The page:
"Wish You Were Here" is probably the easiest song among those included, and it's a good place to start.  Humphries takes you through the chords that make up the song and then illustrates the rhythm.  Once that's under control, the solo is a kind of counter-melody to the rhythm pattern.  While it's not a complicated song, it's certainly easier to learn it from the video than from just reading the tabs or chords on line. 

Other songs, like "Money" or "Shine on You Crazy Diamond" are considerably more complex.  Still, Humphries breaks the songs down into their separate pieces so you learn the intro, the verse, the chorus, the solos and so on.  He also explains the different guitar parts that are being played and provides just enough musical theory to get you going, for example, explaining key and time signatures changes, scales being used, blues forms, etc.  Humphries also shows how to do the bends, slides and vibrato to channel your inner Gilmour. 

It sounds easy, but you should expect to spend many hours, or more likely, days, learning these songs.  Other than "Wish You Were Here," the rest of these songs are at an Intermediate level or higher.  If you're not familiar with Pentatonic scales and finding notes around the fretboard, it might be hard slogging for a while.  But the songs will give you plenty of incentive to learn what's needed.

Having an instructor right there on video makes learning these songs much easier than doing it on your own and it's more convenient for many people than taking an in-person guitar lesson.  LickLibrary uses multiple camera angles to show what's going on with the both hands at the same time.  There's also a set of complete performance videos that take you through each song in its entirety along with drums, bass and acompaniment.  You could use these videos as backing tracks for your own practice.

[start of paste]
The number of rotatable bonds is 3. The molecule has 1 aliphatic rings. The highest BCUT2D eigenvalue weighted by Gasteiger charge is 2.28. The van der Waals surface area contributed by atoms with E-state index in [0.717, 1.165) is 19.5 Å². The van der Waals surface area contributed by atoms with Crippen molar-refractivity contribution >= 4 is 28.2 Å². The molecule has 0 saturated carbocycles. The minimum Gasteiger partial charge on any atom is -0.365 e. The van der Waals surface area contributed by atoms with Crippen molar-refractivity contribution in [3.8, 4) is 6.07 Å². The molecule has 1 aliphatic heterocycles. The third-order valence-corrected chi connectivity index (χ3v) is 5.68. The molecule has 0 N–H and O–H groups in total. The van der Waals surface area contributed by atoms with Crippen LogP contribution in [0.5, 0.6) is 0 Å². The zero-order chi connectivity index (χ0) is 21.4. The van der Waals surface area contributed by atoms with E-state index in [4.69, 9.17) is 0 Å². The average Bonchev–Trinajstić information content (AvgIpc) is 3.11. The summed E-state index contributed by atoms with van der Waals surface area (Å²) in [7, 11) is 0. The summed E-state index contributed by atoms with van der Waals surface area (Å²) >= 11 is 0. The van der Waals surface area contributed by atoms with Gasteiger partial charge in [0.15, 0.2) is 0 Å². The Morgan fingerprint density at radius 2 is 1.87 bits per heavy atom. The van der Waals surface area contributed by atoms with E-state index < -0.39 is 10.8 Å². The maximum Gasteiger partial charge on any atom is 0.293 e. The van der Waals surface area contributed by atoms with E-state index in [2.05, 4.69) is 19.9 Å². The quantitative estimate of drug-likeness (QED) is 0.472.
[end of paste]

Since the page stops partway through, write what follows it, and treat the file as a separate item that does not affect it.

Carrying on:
If there's one minor shortcoming in this package, it's that it would be even better if they included on-screen chord diagrams and tabs in the lessons.  For example, when Humprhies walks through a song, I would find it much easier if they showed on-screen chord diagrams at the start, and on-screen tabs to illustrate phrases in a solo.  Maybe that's just my style, but I think it would make it easier to visualize some elements of the songs.  If they included a booklet of printed tabs, then that would be another way to cover it.

All in all, if you're a fan of classic rock, this is a great DVD set to have. You get more than three hours of note-for-note instruction for under $50 (£25), less than you would pay for a single private lesson.   Even if you just want to tackle one or two songs, it's a great value and can be used as a reference as you're building up your repertoire.  You can buy them direct from LickLibrary or at Amazon as well as many guitar stores . 

Check out the Learn to Play Pink Floyd series as well as the many other LickLibrary DVDs.  Below is a YouTube excerpt from the QuickLicks series, also featuring instructor Jamie Humphries.